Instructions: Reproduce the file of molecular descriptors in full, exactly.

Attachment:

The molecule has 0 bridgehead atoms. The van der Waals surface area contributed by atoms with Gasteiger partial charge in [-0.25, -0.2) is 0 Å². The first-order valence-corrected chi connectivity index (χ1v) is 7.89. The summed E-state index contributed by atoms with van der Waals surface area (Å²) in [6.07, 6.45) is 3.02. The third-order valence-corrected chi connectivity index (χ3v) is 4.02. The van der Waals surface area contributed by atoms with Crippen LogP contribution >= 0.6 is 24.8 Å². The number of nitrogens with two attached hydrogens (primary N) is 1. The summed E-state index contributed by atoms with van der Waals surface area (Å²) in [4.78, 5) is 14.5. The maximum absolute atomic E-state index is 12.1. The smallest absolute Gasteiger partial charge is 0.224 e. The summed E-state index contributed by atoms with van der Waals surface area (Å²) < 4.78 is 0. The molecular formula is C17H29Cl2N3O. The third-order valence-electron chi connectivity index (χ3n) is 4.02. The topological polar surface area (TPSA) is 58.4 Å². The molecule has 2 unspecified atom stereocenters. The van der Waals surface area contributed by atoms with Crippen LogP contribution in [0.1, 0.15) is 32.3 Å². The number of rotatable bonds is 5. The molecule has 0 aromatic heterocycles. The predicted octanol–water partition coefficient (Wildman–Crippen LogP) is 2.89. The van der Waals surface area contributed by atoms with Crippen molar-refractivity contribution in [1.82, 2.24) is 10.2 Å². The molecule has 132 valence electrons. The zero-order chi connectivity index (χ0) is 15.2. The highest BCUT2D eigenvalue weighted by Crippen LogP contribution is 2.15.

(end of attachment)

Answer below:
The molecule has 0 bridgehead atoms. The van der Waals surface area contributed by atoms with Gasteiger partial charge in [-0.25, -0.2) is 0 Å². The first-order valence-corrected chi connectivity index (χ1v) is 7.89. The summed E-state index contributed by atoms with van der Waals surface area (Å²) in [6.07, 6.45) is 3.02. The third-order valence-corrected chi connectivity index (χ3v) is 4.02. The van der Waals surface area contributed by atoms with Crippen LogP contribution >= 0.6 is 24.8 Å². The number of nitrogens with two attached hydrogens (primary N) is 1. The summed E-state index contributed by atoms with van der Waals surface area (Å²) in [4.78, 5) is 14.5. The maximum absolute atomic E-state index is 12.1. The smallest absolute Gasteiger partial charge is 0.224 e. The summed E-state index contributed by atoms with van der Waals surface area (Å²) < 4.78 is 0. The molecular formula is C17H29Cl2N3O. The third-order valence-electron chi connectivity index (χ3n) is 4.02. The topological polar surface area (TPSA) is 58.4 Å². The molecule has 2 unspecified atom stereocenters. The van der Waals surface area contributed by atoms with Crippen LogP contribution in [0.1, 0.15) is 32.3 Å². The number of rotatable bonds is 5. The molecule has 0 aromatic heterocycles. The predicted octanol–water partition coefficient (Wildman–Crippen LogP) is 2.89. The van der Waals surface area contributed by atoms with Crippen molar-refractivity contribution in [1.82, 2.24) is 10.2 Å². The molecule has 132 valence electrons. The zero-order chi connectivity index (χ0) is 15.2. The highest BCUT2D eigenvalue weighted by Crippen LogP contribution is 2.15.